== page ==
• London - Greenwich - Mitre Hotel - Town sports pub with fruit machines (a complicated gambling device) and big-screen TV. Crowded for the games.
  • London - Greenwich - Richard I* - Young's 2-room local.
  • London - Greenwich - Trafalgar Tavern* - Historic pub with a great Thames-side location. Busy dinner crowd. Still, the soap scum glasses turned me off.
  • London - Parson's Green - White Horse* - Much fabled of CAMRA and Michael Jackson song and story. It's been "found". Obscenely busy local house and meeting place. On a Friday evening it was shoulder to shoulder suits and 30-somethings. 5 handpulls are tripled on a three-sided square bar. Reasonable food. Good Belgian beer menu and some on tap. Fuller's London Porter on nitrogen(!). Early on Saturday was the same situation and the same 5 ales.
  • London - Tower of London - There's a JD Wetherspoon's both north (Moon Over the Water) of the Tower and south (Pommelier's Rest*) of Tower Bridge. Ignore both of these.
  • London - Westminster - The Speaker* - Corner downtown pub with lots of suits, lots of history, and a 70's refurb decor. Two suits on a break from the office block across the street sent us on a 4-pub scavenger hunt quest for the afternoon to the most distinctive London pubs they could conjure up. Thanks guys. We wouldn't have found 3 of the next 4 pubs without you.
  • London - Charing Cross - Ship and Shovell - A 2-part pub where there's a street running between the two halves.
  • London - London Bridge Station - The George - Timeless classic half-timbered sloppy-floor multi-room outside-loo Dickensonian pub in the heart of the city. Occupies one side of a galleried courtyard down an alleyway. Even more delightful is the £1.80 price for a pint of ale.
  • London - Faringdon - Ye Olde Mitre - Again, down a small alley. Claimed to be the oldest still-standing pub in London, from 1546. Front public bar holds about 20 people. Rear saloon bar, maybe twice that many. Posh in an 18th century way.  This small alleyway and the half-dozen old buildings on it are actually part of Cambridgeshire, not London due to an ancient deed to some lord or other. This anomaly is actually still honored on the tax roles and the London police can only enter this half-block if invited.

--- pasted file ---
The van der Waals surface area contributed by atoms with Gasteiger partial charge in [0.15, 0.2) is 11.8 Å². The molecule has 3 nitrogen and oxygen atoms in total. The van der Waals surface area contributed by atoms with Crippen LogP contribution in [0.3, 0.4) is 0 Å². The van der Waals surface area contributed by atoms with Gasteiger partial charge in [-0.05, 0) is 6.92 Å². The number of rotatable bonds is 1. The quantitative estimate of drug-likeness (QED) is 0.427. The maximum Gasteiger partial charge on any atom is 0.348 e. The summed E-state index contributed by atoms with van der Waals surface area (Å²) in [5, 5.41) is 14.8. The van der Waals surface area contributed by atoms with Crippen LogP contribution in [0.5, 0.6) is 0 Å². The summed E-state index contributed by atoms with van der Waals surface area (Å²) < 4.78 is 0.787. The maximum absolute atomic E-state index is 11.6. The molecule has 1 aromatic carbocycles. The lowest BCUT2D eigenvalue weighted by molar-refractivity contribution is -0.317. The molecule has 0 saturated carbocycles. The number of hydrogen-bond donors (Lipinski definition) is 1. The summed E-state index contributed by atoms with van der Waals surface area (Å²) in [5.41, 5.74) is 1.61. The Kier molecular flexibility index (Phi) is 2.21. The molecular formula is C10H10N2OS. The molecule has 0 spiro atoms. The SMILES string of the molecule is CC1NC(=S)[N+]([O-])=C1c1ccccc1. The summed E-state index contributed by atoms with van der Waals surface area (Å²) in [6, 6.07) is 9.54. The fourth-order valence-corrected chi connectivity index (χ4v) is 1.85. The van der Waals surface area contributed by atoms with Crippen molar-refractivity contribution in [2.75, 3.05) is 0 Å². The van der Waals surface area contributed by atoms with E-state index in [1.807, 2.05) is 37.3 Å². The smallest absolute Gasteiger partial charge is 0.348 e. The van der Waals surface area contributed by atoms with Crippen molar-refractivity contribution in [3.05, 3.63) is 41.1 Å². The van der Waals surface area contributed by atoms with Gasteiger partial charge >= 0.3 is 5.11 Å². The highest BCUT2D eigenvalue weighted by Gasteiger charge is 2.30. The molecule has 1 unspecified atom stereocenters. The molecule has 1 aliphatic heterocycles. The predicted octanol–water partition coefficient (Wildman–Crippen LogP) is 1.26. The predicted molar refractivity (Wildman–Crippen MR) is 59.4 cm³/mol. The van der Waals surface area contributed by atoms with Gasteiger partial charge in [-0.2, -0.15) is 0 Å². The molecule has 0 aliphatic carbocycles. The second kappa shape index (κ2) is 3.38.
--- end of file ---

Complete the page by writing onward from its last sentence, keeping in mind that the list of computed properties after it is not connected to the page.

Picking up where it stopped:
• London - St. Pauls - Ye Olde Cheshire Cheese - "Rebuilt in 1667" after the fire of London. Dickens haunt and he included this pub in his books. Now owned by Sam Smiths and seems to have been enlarged with a basement section since we last visited here in the 1990s. Old Brewery Bitter on the handpull for £1.70 per pint! That's the equivalent of $8 for a 4-pack of the 16-ounce bottles we can get in the states.
  • Northampton - Bold Dragoon* - Residential suburb local. Big place that doesn't serve food all day regardless of what the GBG says. Churchill Taverns chain.
  • Northampton - The Trumpet - A Wetherspoons wannabe clone chain outlet (John Barras). Only go here if you're desparate for cheap food.
  • Northampton - Malt Shovel* - WOW. One of the best beer pubs in England. 13 ever-changing handpulls. Friendly landlord and staff. Friendly locals. A blues band on Wed night packed the place. Thursday quiz night is £2.50 per person and that includes a meal. In three hours one night two casks ran out and were replaced with different titles. The owner also has started a small brewery (Great Oakley) nearby to supply his and a few select other pubs. Right across the street from the Carlsberg/Tetley brewery makes the smells in the rear beer garden magnificent. The Frog Island Brewery 2 blocks away also supplys fresh beers.
  • Stoke Goldington - Lamb* - Small town local known for food.
  • Watlington - Carrier Arms*
* - In the CAMRA Good Beer Guide.

Michael Jackson's favourite London haunt.

The George near London Bridge.

I've been to local branch CAMRA meetings in Longborough, Charlbury, Cheltenham, and Chipping Campden. From 5 to 30 people come and they are quite similar to a pub crawl put on by the Beer Advocate folks in the States. Visit 2 or three pubs. Swap stories and recommendations. Excellent evenings.

The Tewkesbury sub-branch of the Gloucestershire chapter of CAMRA held their 11th Winter Ale Festival on Feb 3 & 4. On Thursday evening, the 2nd, they had a free preview for CAMRA members and about 200 people showed up. Got a chance to re-meet people from the Cheltenham and North Gloucestershire sub-branches and some folks I just met at pubs. 7pm to 11pm. Had 7 half-pints of Winter Ales and Old Ales. They had 61 available.